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Editorial: Email scandal is all about transparency

Last modified: 3/8/2015 12:52:36 AM
Before H.R. Haldeman’s first day as President Richard Nixon’s chief of staff in January 1969, he was urged by a friend and political scholar to keep a diary. It didn’t take much convincing for Haldeman to realize that his unique access to the president and his aides would be invaluable to historians, and he agreed to undertake the task. So every night, he recorded either by hand or dictaphone the events, large and small, of the day, and stored the tapes and notes in a White House office for safe keeping.

In April 1973, the Watergate scandal brought an end to Haldeman’s tenure and, subsequently, his journal. As he gathered his things in his office under the watchful eye of FBI agents, he was told to leave the diary where it was. His observations, regardless of how personal, belonged to the government. It would be years before he would be given access to his own notes.

Four decades later, as Hillary Clinton finds herself accused of ignoring the Federal Records Act, the idea of a government official not having complete control over observations and information related to his or her professional responsibilities seems almost quaint.

On Monday, the New York Times reported that Clinton used a personal email account to conduct her duties as secretary of state from 2009 to 2013. On Tuesday, the Times wrote that Clinton’s use of the private account shielded her from requests for information filed with the State Department, including from congressional investigators looking into the Benghazi attack. On Wednesday, the Associated Press said that Clinton not only used a private email account, she actually operated her own email server from her home in Chappaqua, N.Y.

And down, down the rabbit hole we go.

A Clinton spokesman told the Times that she has complied with the “letter and spirit of the rules,” which is the united defensive posture of Team Clinton. Over the next days and weeks, they will focus on the timeline of the Federal Records Act and say this or that amendment wasn’t signed into law until after Clinton stepped down as secretary of state. The thing is, none of that matters. Or at least it shouldn’t to voters.

Claims that they “adhered to the spirit of the rules” is a game of intellectual dishonesty too many politicians enjoy playing. What they are really saying is that anybody with even moderate reading comprehension skills understands the meaning of the law, but by employing a team of lawyers, the language itself can be muddied and removed by degrees from its intent. The bottom line is that a secretary of state should understand the importance of preserving correspondence not only for the historical record but for the transparency that is crucial to a representative democracy.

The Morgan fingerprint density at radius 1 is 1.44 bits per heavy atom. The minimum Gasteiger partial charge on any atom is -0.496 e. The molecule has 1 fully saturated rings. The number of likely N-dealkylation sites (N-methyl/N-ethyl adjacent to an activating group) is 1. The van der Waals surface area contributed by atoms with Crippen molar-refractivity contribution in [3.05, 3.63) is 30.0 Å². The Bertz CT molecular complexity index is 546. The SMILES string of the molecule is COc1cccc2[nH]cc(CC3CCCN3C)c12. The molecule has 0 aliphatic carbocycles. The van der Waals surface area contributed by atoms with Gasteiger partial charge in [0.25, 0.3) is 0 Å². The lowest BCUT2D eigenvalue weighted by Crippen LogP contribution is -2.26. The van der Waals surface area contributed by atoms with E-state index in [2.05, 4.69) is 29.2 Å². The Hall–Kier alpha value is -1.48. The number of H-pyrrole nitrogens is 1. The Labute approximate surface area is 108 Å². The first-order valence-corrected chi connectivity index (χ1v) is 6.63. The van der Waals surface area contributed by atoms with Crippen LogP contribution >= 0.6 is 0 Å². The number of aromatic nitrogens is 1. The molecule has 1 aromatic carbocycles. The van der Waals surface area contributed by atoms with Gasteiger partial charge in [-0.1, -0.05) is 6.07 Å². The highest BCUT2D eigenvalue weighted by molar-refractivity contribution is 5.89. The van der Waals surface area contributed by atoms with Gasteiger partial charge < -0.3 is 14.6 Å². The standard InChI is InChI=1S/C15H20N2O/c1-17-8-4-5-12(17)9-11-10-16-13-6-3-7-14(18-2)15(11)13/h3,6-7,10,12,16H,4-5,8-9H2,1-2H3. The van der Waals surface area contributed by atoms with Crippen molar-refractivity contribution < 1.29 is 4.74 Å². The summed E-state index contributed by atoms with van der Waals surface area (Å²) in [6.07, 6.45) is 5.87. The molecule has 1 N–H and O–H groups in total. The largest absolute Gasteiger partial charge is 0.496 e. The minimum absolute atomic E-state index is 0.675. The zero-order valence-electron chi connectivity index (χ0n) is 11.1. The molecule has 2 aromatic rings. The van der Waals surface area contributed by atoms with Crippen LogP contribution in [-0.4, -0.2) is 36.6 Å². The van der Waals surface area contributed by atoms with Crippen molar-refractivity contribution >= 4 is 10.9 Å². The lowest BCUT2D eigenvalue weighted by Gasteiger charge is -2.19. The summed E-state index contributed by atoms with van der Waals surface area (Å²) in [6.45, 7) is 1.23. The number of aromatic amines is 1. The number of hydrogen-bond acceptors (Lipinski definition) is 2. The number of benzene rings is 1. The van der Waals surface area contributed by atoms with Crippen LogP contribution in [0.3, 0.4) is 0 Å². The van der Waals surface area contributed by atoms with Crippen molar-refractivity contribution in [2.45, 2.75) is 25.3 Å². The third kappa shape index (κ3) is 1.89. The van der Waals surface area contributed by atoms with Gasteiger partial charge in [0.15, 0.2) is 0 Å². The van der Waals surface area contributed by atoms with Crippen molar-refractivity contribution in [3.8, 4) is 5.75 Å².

Unfortunately, Clinton’s disregard for transparency seems to be in line with the philosophy of the Obama administration, which has excelled at exemptions, foot-dragging and extensive redacting when it comes to Freedom of Information Act requests.

For those who greet this kind of secrecy with a shrug and say, “It’s no big deal,” consider this year-old assessment from Vermont Sen. Patrick Leahy, as reported by the Associated Press: “I’m concerned the growing trend toward relying upon FOIA exemptions to withhold large swaths of government information is hindering the public’s right to know. It becomes too much of a temptation. If you screw up in government, just mark it top secret.”

The availability of information to the public – at the local, state and federal levels – is trending in the wrong direction and has been for a long time. That is the problem with Hillary Clinton’s private email account. If the yawning divide between the people and those who represent them continues to grow, the vision of democracy we attribute to the nation’s founders will take on the feeling of a fleeting dream.


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